House and colleagues propose an interesting biological explanation for House’s findings. The ancient Martian microbes that grew in and beneath the soil would have preferred to grab the carbon-12 than the carbon-13. They would then metabolize the isotope producing methane. House and his colleagues believe that methane would rise into the atmosphere where it would be broken down by ultraviolet radiation. Carbon-12 would then precipitate back to the surface. Adding support to that idea was that the samples were collected in the relative highlands and cliffs of Gale Crater—which would have been above the ancient water level and been particularly exposed to the precipitating carbon-12.
“The large carbon-12 amounts observed [on Mars] are found on Earth in biological methane or when biological methane is consumed by microbes,” wrote House in an email to TIME. “In some ways, the Martian samples resemble Earth rocks from Australia from 2.7 billion years ago, when our atmosphere was rich in biological methane.”
NASA is no less sanguine about the findings—even if cautiously so. “We’re finding things on Mars that are tantalizingly interesting,” said Paul Mahaffy, a recently-retired member of the Curiosity science team, in a statement. “But we would really need more evidence to say we’ve identified life.”
Mahaffy’s caution is well-placed, because even House admits there are other, non-biological phenomena that could explain the new findings. One possibility is that ultraviolet energy from sun could have caused changes to the Martian atmospheric molecular structure, resulting in excess carbon dioxide and carbon-12 which may have fallen on the surface, just like in biological processes.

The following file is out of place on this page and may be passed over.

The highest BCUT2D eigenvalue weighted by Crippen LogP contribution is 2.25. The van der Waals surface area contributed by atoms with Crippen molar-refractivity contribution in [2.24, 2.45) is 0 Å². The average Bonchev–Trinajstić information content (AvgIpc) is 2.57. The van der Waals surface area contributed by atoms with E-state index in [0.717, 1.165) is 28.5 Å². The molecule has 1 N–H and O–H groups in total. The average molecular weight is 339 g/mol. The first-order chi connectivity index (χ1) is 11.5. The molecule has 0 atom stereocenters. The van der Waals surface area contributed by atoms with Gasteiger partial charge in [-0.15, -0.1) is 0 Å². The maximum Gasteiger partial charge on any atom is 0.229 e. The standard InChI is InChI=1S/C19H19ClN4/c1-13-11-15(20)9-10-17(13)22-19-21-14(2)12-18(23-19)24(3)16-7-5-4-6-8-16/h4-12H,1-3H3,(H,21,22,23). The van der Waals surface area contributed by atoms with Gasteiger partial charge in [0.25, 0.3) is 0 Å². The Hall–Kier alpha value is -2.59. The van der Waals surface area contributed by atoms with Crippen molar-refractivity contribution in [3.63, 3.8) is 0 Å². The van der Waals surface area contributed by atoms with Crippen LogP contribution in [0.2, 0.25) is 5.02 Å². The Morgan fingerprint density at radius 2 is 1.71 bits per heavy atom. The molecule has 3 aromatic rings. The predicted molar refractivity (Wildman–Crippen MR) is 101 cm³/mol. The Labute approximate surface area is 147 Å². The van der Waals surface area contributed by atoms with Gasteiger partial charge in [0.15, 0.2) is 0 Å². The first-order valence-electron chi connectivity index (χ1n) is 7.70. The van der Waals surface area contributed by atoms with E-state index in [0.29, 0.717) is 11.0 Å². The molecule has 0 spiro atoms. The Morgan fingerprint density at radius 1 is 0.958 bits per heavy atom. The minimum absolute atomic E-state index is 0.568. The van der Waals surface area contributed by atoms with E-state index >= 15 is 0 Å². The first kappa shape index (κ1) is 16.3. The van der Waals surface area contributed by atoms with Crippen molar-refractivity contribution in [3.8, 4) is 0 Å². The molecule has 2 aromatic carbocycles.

“There are papers that predict that UV could cause this type of fractionation,” said House in a Statement releasedPenn State. “However, we need more experimental results showing this … fractionation so we can rule in or rule out this explanation.”
Or else, more alarmingly, meteorites suggest that, every 100,000,000 years, the sun passes through an interstellar storm rich in several elements. This carbon could theoretically have been rained on Mars by the sun, and this could be explained by new discoveries. The problem with that scenario is that the cloud would have led to global cooling that would in turn have resulted in glaciation in Gale Crater—signs of which have not been detected. “We have not seen significant evidence for a glacier at Gale Crater yet,” House says.
Curiosity will be continuing its investigations, analysing more Martian surfaces, while also looking out for methane plumes, which are released regularly from Mars’s surface. They will then check them for trace carbon. That would be something of a gold standard finding—possibly indicating not just ancient, but extant life.
“If we were to [discover a large enough plume],” House says, “the result might match the carbon on the ancient surface, suggesting that the same microbes still inhabit the subsurface.” Short of that case-closed discovery, House is reserving his judgment. “All three of the explanations proposed fit the data that we have,” he says. “We are being cautious with our interpretations here, but that is the right approach when studying another world such as Mars.”